Rock Drill

His first celebrated but highly controversial work, Rock Drill was created in 1913. A totemic figure, half-robot, half-human, it was mounted on a real drill and conveyed an image of both mechanical and physical energy. Exhibited in 1915, it astounded its audience because of its brutality and use of real mechanical parts. In 1916, following the carnage of World War I, he removed the drill and cut the figure down so that only the torso remained. He then ripped part of the arms off. The remaining torso was cast in bronze, and can be seen in the Tate Modern, UK. By removing the limbs, Epstein powerfully conveyed a victim of modern life, shorn of its virility. The once powerful man-machine is now vulnerable and impotent.

Sculpture Busts

Much as Epstein desired to focus on more 'meaningful' large-scale sculptures, he did gather a reputation for his innovative portrait busts, in a variety of media. In 1928 he sculpted the head of Paul Robeson, a popular film star. Working primarily in bronze and marble, Epstein received commissions to portray a wide variety of figures from all echelons of society - including industry, the arts, science and politics. One of his most significant subjects was his bust of Winston Churchill (1946), which sold in 2010 at Christie's for £75,650.

Large-Scale Commissions

In line with his desire to create serious works, Epstein worked on a series of commissions in the 1930s and early 1940s involving a number of huge carvings on biblical subjects. These works of Christian art included Genesis (1930, Granada TV), Behold the Man (1935, Coventry Cathedral), Adam (1939, Lord Harewood Collection) and Jacob and the Angel (1940, Granada TV). The latter work in particular was heavily criticized for its primeval violence. He also created some figurative sculptures, including his Lucifer (1945, Birmingham Museum) which was also not well received. In fact, he offered it as a gift to the Tate Modern and the Fitzwilliam Museum, Cambridge, both of which turned it down. Nonetheless, he continued to receive commissions, working literally to the end. On the day he died he completed the Bowater House Group, a group sculpture placed in Knightsbridge, London.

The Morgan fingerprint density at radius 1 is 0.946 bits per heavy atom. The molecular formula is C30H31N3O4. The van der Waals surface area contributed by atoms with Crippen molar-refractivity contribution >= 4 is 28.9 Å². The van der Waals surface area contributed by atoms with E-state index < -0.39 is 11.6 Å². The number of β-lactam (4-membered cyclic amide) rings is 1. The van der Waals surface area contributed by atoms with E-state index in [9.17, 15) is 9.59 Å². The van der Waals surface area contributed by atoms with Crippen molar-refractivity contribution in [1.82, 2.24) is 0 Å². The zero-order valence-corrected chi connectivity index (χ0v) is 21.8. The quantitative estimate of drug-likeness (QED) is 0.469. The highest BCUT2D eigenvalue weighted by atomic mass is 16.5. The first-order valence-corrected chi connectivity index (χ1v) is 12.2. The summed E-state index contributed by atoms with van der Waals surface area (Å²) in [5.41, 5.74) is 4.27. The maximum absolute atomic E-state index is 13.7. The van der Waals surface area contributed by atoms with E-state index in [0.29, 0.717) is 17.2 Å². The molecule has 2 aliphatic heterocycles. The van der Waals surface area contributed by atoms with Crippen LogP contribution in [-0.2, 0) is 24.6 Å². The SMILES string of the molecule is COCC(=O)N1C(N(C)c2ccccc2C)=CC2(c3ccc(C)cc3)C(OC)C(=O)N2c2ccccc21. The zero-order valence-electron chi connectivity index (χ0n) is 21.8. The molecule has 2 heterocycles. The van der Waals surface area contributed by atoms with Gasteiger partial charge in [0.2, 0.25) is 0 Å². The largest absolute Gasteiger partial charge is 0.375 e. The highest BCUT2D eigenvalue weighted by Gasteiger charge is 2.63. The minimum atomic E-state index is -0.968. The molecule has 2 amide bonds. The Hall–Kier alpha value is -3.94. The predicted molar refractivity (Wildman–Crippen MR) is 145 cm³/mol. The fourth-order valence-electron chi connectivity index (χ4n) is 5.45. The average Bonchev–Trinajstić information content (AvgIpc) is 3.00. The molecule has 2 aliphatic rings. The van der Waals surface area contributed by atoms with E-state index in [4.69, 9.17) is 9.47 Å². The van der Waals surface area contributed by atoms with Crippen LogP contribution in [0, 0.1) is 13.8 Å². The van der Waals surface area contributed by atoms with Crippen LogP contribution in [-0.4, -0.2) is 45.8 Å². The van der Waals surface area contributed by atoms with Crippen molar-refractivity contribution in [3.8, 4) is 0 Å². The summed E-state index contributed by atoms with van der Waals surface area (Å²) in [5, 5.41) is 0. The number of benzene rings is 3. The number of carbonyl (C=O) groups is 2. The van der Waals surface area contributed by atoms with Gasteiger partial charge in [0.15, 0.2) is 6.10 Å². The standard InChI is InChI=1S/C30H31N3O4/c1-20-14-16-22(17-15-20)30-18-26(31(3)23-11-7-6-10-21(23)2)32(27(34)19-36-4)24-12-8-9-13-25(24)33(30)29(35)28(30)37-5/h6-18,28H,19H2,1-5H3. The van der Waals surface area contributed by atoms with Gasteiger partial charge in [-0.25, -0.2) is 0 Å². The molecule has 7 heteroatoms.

Despite the controversy that surrounded much of his work, Epstein gradually raised sympathy for his efforts. He published 2 volumes of autobiography (1940 and 1955) which helped raise awareness of what he was trying to achieve. The Arts Council gave him a retrospective exhibition at the Tate Gallery in 1953 and he was knighted the following year. Commemorative exhibitions were held in London and Edinburgh in 1961 and a retrospective in Leeds and London in 1987.



Important Sculptures By Jacob Epstein

- The Tomb of Oscar Wilde (1912, Pere Lachaise Cemetery, Paris)
- Rock Drill (1913, Tate Modern, London)
- Venus Marble (1917, Yale Center for British Art, New Haven)
- Memorial to W.H. Hudson (Rima) (1925, Hyde Park, London)
- Night and Day (1928-9, St James' Underground)
- Genesis (1930, Granada TV)
- Bronze Head of Albert Einstein Bronze (1933, Honolulu Academy of Arts)
- Behold the Man (1935, Coventry Cathedral)
- Adam (1938, Harewood House)
- Jacob and the Angel (1940, Granada Television Studios)
- Lucifer (1945, Birmingham Museum)
- Bust of Winston Churchill (1946, Private Collection)
- Lazarus (1947-48, New College Chapel, Oxford)
- Madonna and Child (1950-52, Cavendish Square, London)
- Social Consciousness (1951-3, Fairmount Park, Philadelphia)
- Christ in Majesty (1954-5, Llandaff Cathedral)

Sculptures by Jacob Epstein can be seen in some of the best art museums and sculpture gardens around the world.